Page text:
While talking about the waste management issue, we talk about different things like environmental degradation, scarcity of landfill sites, problems with recycling etc. One of the major and probably the most important aspect of garbage mismanagement is its effects on public health. If the waste is not treated properly, it can have various adverse effects on our health. Let us see what these effects are.
Mixed waste in the slum areas is common problem in India
Photo Source: https://greenindiadrive.wordpress.com/waste-management/
How do we come into contact with the waste?
Anyone of us might say that how can waste affect me, if i am not surrounded by it? To get an answer for this, we first need to understand that there are three ways by which we may come in contact with the waste.
- By Touch i.e. direct contact
- Inhaling the chemical released by the Garbage
- By the vectors mainly, flies, cockroaches, rats and dogs.
Health hazards of garbage
The contact with garbage, intentional or unintentional causes different harmful effects to us. Some of the effects are immediate ones while some occur after a period of time.
Polluted water of river sabarmati in the city of Ahmedabad
Photo Source: https://www.youthkiawaaz.com/2016/03/water-crisis-in-india-world-water-day/
Let us take a look at those that happen immediately after coming into contact with the garbage. These include-
When one goes near the garbage, (intentionally or unintentionally) he or she inhales the chemicals coming out from it. This can cause headache.
Asthma is caused mainly due to different kinds of allergens. Such allergens are present heavily in the waste. They can enter our body through respiration and cause asthma.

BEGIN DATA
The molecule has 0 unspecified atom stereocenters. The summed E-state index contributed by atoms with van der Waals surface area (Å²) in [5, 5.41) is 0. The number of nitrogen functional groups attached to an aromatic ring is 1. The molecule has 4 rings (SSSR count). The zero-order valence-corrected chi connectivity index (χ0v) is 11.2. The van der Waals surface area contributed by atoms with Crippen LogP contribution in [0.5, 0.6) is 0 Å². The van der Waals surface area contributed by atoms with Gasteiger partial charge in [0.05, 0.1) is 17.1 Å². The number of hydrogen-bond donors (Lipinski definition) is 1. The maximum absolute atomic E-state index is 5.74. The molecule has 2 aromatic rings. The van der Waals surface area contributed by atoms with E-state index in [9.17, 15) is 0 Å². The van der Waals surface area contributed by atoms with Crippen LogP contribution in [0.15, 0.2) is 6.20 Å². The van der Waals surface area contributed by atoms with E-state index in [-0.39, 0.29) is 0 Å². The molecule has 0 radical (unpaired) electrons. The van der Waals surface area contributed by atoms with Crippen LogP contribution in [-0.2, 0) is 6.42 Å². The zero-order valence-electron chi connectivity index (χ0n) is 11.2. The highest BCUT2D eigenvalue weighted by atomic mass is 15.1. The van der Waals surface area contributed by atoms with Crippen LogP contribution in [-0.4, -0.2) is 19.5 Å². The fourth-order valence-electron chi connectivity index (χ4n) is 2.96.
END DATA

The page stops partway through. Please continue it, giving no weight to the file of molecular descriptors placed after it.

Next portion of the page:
3. Watery eyes and Itching
Again, the allergens present in the garbage are carried by the wind and can cause irritation to the eyes. Eyes become watery and start itching.
Burning of garbage releases harmful gases leading to the spread of various viral diseases.
The adverse health effects felt over the period of time after coming into contact with the garbage are-
Flies and cockroaches carry the germs from the waste that can cause diarrhea.
The infectious agents coming from the waste enter our body through inhalation or ingestion and further cause Gastroenteritis. It is an intestinal infection marked by diarrhea, cramps, nausea, vomiting and fever.
- Fungal Infections
This is another type of infectious disease caused due to fungi. The fungus is carried through air and can enter our body through skin or breath.
It is a common disease that is spread through the infectious agents. Accumulated waste is a major source of such agents.
Hepatitis is an infectious disease caused due to an encounter with the garbage. The waste pickers or people living in the surrounding are at an increased risk if the biomedical waste is not separated from the rest of the garbage.
It is a condition where patches of skin become inflamed, itchy, red, cracked, and rough. One of the main reasons behind it is, allergens originating from the garbage.
- Congenital Anomalies